Your Medical Appointment

The psychological and the practical, for those prone to concern or hypochondria.

Posted Jan 12, 2021

Geralt, Pixabay, Public Domain
Source: Geralt, Pixabay, Public Domain

We’re all just one blood test or one medical exam away from a death sentence.

So as your appointment approaches, you can understandably be fearful, depending on the nature of the visit. That's especially likely as you get older.

How can you deal with it?

It starts with acceptance. Recognizing that, worst case, you get diagnosed with a fatal disease. That would incent you to live more richly, moment by moment, because your days are fewer than you expected. And if the dying process is too painful, if you’re fortunate to live in a state in which physician-assisted dying is legal, you can be sent pleasurably into la-la land after which you will be no more aware than you were before you were born.

And that’s the worst case. Far more likely, you’ll get good news, recommendations for improving your health, or you will have discovered some condition early enough to do something about it.

Turning to the practical, ask your doctor (or whatever health provider you’ll be seeing) to order any lab tests in advance of your appointment, so s/he’ll have the results by the time of your appointment. To unearth questions that you'll want to ask, think about your body from head to toe, then morning to night, and list the medications you're taking or are considering taking.  

During the appointment, although it’s scary to admit to pains or sensations of unexplained origin, try to muster the courage to do so. Chances are, you’ll get reassurance or catch a problem early.

In between visits, there’s the issue of compliance. It can be tempting to ignore recommendations to exercise, watch your diet, avoid mind-altering substances, or even to take your medication. Some people who don’t regularly take their medication tell themselves that they simply forgot but often it’s because taking it reminds them that they have a condition that they’d rather not think about. Try to care enough about yourself that you want to do what your doctor recommends. And to help you follow through, tie taking your medication to a desired event, for example, right before a meal—Until you've taken your medication, you can't eat.  (Of course, that example won't work if it's one of the few medications that need be taken on an empty stomach.)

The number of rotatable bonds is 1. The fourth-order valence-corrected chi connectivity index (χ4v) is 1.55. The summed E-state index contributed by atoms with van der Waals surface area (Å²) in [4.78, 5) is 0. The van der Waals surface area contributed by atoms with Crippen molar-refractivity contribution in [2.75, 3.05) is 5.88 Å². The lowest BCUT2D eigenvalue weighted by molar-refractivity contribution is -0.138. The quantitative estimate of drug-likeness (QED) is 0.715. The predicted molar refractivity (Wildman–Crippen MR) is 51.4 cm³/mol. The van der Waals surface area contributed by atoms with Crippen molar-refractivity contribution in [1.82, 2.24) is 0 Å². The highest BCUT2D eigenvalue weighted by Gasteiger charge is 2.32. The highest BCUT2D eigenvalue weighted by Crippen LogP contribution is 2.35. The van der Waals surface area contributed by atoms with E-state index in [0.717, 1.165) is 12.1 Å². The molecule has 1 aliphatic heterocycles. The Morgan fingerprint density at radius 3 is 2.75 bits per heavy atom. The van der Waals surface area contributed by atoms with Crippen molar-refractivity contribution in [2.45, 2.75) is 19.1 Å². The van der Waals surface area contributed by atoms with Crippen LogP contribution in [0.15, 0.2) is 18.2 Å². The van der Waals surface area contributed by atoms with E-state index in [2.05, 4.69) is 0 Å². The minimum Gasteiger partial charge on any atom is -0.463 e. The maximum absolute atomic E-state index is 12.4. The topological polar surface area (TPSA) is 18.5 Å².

The other major event between appointments is a new pain or sensation of unexplained or ambiguous origin. Some people tend to catastrophize, classically, worrying that the headache is a brain tumor. The chances are very good that it’s not. I find helpful the rule of thumb that my trusted doctor gave me: "Unless a pain is scary-severe or lasts more than a week, consider waiting to contact me. Most pain goes away by itself." Over the decade since he’s given me that advice, it’s proven wise. Of course, as they say on the commercials, your experience may vary.

All of us prefer to focus on things other than disease and doctor visits but being a grown-up requires us to face those while not causing yourself undue stress. I hope this article helps.

I read this aloud on YouTube.